This past week in San Marcos, Nicaragua, saw us continuing our work with the children of Los Quinchos. Our goal was to help construct as much of the kids’ show as possible for their upcoming performances the following week. We got a helping hand from Levi and Enrique, our friends from Project Nido which is a local three person circus group (Cesar being the third member) that helps sustain PWB’s work with our partner organizations between tours. Rather than writing a chronological account of our time last week, I thought I’d sum up our experience in 7 separate moments. Hope you enjoy!

Jose and Marcos Rock the Flower Sticks!

During one of our afternoon session with the kids at the Cultural Center, we took time to showcase our acts in progress. We had all of the Los Quinchos crew sit down to be amazed by their fellow circus artists in training. Amid the barita twirlers, the hat posse, the energized acrobatics piece, and a lonesome poi spinner, two boys, by the names of Jose and Marcos, entered the stage with flower sticks under their chins and the rubber hand sticks held like fiddle bows. They walked on to the stage to a maudlin violin tune, all the sorrow and grief in the world contained in their small frames. The music abruptly changed to an upbeat rock song and they bust out an absolutely rad flower stick duo act met with thunderous applause.

Enrique and the Acrobatics Challenge

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Enrique leading a warm-up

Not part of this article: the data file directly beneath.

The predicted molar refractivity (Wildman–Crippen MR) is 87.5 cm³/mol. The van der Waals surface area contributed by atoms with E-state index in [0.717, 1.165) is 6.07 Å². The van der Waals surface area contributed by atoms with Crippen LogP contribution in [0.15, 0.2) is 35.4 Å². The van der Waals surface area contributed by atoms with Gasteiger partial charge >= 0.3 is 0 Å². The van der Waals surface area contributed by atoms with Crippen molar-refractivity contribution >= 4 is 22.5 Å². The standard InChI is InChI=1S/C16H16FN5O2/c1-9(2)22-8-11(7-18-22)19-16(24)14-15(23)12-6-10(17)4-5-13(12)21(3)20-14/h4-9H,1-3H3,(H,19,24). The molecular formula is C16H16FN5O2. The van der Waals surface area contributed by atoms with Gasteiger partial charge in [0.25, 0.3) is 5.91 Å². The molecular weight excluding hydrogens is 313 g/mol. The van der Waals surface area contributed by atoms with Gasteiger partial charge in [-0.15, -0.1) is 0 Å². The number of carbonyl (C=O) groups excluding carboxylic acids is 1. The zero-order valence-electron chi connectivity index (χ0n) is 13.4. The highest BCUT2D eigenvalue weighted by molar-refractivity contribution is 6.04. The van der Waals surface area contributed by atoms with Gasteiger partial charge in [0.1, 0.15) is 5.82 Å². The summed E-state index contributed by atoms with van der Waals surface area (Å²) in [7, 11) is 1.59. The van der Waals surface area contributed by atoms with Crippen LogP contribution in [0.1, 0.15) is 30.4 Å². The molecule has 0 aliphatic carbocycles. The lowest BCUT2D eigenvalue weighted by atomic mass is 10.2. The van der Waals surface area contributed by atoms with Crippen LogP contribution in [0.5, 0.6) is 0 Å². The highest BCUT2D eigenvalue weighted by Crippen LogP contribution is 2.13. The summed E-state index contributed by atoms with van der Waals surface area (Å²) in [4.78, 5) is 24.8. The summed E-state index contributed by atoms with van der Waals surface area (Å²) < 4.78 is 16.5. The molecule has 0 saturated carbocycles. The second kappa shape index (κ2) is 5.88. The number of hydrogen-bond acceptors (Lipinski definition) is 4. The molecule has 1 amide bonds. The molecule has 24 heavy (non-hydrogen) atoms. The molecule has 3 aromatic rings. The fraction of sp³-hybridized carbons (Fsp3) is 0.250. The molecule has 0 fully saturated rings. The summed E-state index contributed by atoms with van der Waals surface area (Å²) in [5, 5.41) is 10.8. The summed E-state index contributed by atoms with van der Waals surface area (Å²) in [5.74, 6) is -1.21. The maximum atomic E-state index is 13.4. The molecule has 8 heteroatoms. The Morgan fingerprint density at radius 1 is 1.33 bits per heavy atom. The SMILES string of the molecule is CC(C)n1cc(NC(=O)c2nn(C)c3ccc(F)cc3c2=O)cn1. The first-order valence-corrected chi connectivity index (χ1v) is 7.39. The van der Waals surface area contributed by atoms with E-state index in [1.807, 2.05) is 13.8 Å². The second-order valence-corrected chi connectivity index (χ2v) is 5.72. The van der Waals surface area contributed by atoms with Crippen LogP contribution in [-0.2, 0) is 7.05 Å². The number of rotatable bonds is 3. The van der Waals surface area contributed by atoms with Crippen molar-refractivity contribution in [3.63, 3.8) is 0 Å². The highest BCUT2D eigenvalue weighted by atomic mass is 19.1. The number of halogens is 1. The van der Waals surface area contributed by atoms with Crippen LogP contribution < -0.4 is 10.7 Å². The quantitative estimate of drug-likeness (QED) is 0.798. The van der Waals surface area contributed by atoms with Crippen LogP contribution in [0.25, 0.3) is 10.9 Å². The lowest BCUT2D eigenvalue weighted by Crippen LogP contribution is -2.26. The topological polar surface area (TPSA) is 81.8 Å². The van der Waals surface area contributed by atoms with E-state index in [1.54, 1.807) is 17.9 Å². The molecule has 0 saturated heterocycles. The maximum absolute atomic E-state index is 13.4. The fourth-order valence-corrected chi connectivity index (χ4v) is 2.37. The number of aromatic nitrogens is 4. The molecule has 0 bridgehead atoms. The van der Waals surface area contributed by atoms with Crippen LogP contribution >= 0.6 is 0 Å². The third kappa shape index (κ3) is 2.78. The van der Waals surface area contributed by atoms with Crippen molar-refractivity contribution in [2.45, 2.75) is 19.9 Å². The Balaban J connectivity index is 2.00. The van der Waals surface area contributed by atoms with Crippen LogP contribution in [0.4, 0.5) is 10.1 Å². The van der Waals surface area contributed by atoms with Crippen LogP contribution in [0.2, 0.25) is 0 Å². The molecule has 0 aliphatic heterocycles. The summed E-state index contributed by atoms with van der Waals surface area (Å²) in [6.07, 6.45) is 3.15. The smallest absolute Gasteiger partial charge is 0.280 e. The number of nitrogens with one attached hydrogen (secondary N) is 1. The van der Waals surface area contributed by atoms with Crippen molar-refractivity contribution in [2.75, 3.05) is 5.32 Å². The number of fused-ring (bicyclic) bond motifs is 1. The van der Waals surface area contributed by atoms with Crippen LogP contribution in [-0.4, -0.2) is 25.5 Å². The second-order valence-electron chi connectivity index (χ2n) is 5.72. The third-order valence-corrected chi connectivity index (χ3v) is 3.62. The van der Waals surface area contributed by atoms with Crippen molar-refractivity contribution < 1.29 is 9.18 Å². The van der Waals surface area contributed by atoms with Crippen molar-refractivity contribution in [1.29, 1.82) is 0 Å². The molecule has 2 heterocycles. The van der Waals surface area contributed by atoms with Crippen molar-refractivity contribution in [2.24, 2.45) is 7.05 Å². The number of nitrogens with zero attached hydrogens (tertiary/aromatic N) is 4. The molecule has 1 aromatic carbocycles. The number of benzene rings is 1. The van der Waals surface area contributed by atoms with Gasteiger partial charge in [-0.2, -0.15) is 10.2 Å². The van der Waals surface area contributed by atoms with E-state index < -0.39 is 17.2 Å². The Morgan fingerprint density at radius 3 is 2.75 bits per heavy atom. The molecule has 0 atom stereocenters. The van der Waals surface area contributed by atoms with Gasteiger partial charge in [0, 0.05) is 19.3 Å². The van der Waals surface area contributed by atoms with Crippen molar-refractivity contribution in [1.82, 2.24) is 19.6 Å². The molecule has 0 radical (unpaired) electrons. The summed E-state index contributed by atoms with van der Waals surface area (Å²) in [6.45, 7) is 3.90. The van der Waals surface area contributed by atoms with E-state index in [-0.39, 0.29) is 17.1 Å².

Our visiting artist, Enrique, was helping us create an acrobatics routine with a certain brand of acro known as acrobacia de callejon, where the acrobats move smoothly from one position to another in partners and allow their momentum and character to inform the sequence of moves. Talented as these kids are, they are still school kids and the room was soon filled with a cacophony of laughter, chatter, and screams as kids fell on top of each other. Enrique and the rest of us from PWB supervising did our best to facilitate order, but the young acrobats were too excited to hold still. Finally, in desperation, Enrique called for silence and walked over to the closed door. The kids sensed the seriousness of the situation as Enrique told them, in spanish, “If anyone can’t take this work seriously, they can leave. The door is right here!” He opens the door to make a point, and, not two seconds afterwards, Maria, a very kind-hearted girl, innocently oblivious of the tense atmosphere inside, came bolting into the room giggling and squealing with delight. The whole room roared with laughter.